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Areas of Expertise

Michael Fox, PhD.

CONTACT US:
800-645-3369

E-mail: service@chemaxx.com

SEARCH

CHEMAXX HOME

Areas of Expertise

Michael Fox, PhD.

CONTACT US:
800-645-3369

E-mail: service@chemaxx.com

Cellulose Insulation and Corrosion

A 8,250 square foot luxury home was under construction in California on a 40-acre hill top. The insulation contractor used a sprayed cellulose insulation for the walls and ceilings. Cellulose insulation is made from recycled newspapers and therefore chemicals are added for fire retardancy. One of the chemicals used, ammonium sulfate, is highly corrosive whenever moisture is present.

Within just a few months a copper water pipe began leaking. The sheet rock had already been installed throughout the house. Upon initial investigation the copper pipe had apparently been heavily corroded from the outside in, and it was believed that all metal components in the walls had been seriously affected by corrosion. When all of the sheet rock had been removed, the house was indeed heavily corroded.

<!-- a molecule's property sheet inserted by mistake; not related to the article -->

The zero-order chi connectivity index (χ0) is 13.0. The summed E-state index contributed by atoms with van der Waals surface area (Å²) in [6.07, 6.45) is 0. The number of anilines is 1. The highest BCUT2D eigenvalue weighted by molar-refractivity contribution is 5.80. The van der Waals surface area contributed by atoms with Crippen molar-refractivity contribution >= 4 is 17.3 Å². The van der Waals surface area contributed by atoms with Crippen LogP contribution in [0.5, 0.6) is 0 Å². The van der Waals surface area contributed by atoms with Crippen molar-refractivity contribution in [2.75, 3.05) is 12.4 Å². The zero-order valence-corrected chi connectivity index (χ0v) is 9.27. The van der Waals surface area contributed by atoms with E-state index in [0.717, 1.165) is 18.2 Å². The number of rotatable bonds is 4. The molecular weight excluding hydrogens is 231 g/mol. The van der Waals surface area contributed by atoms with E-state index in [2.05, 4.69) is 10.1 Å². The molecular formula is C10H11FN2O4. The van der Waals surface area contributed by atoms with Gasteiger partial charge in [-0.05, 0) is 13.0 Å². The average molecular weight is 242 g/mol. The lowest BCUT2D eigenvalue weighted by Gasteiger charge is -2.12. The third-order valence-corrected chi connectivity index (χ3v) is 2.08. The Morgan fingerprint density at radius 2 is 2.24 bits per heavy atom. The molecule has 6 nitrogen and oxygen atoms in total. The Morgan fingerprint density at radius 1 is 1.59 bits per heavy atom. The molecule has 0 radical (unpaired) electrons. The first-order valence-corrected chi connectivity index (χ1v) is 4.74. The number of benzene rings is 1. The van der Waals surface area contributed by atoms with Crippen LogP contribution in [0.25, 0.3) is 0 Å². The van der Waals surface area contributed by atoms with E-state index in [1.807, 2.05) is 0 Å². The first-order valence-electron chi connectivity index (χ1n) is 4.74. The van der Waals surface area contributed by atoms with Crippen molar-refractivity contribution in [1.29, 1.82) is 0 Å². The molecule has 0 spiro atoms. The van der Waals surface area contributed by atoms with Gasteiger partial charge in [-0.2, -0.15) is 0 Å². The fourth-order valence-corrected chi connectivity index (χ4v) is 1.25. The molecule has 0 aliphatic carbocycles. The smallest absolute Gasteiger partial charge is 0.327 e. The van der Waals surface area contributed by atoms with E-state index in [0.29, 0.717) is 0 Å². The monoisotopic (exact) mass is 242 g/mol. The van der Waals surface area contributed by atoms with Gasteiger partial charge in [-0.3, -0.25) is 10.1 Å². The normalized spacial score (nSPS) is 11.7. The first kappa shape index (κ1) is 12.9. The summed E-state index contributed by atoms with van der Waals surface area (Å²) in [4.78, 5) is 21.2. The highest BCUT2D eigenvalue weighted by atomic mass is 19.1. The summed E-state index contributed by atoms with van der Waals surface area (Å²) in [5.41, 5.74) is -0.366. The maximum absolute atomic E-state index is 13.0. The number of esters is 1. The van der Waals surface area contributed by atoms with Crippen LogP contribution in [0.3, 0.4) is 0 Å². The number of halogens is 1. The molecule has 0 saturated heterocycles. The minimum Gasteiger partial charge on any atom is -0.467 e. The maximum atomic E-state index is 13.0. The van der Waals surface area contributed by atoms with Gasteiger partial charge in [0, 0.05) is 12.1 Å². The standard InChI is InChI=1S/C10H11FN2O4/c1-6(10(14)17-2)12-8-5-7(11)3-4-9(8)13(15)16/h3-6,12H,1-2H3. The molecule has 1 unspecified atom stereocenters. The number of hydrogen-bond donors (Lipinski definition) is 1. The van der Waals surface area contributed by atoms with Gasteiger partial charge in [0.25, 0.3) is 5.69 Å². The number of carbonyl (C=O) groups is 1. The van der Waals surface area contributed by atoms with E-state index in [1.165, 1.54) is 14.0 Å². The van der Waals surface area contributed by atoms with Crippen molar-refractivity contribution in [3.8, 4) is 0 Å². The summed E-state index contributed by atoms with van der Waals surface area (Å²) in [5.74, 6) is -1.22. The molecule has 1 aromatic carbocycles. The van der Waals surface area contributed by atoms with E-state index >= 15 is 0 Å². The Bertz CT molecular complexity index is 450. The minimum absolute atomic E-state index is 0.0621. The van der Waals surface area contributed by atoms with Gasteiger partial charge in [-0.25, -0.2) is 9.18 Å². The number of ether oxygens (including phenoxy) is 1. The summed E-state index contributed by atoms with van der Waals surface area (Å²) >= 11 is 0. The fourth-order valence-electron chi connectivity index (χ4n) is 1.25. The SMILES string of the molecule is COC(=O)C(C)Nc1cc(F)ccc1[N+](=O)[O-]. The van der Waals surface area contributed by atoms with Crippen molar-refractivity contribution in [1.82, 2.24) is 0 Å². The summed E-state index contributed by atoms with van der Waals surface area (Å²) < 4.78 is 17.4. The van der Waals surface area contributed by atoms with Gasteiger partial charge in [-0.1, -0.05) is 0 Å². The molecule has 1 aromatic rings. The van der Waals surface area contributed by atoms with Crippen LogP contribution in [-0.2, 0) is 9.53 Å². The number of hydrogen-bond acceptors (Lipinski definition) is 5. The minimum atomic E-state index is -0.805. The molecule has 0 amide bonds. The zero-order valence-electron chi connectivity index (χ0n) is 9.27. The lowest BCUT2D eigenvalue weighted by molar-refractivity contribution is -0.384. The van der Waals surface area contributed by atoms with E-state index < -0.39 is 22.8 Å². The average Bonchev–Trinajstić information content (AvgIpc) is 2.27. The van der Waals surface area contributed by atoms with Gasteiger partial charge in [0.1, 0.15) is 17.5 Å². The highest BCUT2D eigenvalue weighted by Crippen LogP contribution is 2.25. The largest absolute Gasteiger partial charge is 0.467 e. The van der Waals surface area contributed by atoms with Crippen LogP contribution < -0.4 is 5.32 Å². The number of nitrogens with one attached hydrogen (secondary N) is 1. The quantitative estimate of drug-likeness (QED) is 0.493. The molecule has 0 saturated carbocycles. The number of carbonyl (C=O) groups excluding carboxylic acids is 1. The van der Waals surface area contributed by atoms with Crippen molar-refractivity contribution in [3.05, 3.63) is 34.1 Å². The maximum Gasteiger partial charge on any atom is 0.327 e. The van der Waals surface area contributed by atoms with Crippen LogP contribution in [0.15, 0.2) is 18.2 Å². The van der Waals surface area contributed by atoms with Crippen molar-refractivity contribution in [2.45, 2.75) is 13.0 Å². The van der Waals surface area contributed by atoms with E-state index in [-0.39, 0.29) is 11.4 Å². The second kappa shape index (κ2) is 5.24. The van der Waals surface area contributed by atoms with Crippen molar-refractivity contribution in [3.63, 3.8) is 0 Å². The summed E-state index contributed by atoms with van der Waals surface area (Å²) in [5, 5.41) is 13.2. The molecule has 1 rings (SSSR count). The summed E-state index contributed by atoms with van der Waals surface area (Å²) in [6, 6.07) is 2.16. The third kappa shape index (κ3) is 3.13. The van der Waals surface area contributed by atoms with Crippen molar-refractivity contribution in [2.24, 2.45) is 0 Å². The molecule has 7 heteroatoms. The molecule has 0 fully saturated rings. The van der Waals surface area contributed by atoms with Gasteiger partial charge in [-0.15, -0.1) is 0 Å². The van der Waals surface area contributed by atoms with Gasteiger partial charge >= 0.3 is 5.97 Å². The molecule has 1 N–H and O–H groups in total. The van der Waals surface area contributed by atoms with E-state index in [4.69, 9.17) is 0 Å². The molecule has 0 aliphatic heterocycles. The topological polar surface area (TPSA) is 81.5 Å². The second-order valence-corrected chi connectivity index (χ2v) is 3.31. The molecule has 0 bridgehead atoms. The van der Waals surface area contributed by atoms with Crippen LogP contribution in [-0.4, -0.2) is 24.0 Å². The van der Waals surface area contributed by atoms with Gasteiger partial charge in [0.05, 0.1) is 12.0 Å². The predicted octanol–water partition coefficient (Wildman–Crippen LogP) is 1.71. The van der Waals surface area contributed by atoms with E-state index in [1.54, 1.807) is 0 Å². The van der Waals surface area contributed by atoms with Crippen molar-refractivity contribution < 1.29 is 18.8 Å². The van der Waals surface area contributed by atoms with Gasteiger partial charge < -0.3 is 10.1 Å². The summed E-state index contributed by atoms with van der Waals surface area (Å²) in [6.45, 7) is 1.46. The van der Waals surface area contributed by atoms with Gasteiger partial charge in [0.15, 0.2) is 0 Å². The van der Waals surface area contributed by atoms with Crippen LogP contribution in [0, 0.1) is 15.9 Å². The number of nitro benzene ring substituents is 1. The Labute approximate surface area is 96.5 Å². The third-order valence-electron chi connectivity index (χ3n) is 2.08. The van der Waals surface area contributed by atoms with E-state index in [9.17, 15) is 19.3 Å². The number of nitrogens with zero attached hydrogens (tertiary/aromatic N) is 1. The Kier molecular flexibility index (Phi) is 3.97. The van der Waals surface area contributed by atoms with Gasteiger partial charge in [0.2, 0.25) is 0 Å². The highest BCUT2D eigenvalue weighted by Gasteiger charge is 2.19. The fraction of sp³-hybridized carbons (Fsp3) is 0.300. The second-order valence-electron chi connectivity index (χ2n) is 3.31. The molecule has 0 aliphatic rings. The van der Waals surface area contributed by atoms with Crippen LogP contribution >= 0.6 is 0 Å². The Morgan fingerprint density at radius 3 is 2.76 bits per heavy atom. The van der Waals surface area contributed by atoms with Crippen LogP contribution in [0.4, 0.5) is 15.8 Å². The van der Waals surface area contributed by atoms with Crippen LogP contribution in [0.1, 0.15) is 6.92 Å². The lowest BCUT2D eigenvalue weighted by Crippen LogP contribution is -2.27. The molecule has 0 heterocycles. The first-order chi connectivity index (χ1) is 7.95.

Every metal component was affected including copper water pipes, carbon steel propane pipes, nails, and electrical wiring.

There was also a mold problem because the damp cellulose insulation supported rapid mold growth (within 7 days).

Wood degradation was also an issue (handled by an independent wood expert).Chemaxx's role was to document the extent of corrosion and also to determine the long-term corrosive effects of the fire retardant chemicals, even after most of the cellulose insulation had been removed.

Visible corrosion on pipes.
Visible corrosion on pipes.

SEM photo of pin hole leak in copper tubing.
SEM photo of pin hole leak in copper tubing.

SEM photo of wood interior showing recrystalized chemicals.
SEM photo of wood interior showing recrystallized chemicals.

Using SEM/EDAX, Chemaxx conclusively showed that the fire retardant chemicals had penetrated the wood structure of the house, making it essentially unrepairable (due to long-term corrosion and long-term wood degradation). The SEM photos showed particles of recrystallized chemicals inside the wood.

The investigation spanned a four-year period.

Dr. Fox is a nationally recognized metallurgy expert, corrosion expert and failure analysis expert who has published numerous peer-reviewed, scientific papers in these fields. He worked for years as a bench scientist and a research manager in the fields of corrosion, metallurgy and failure analysis of materials in nuclear reactors.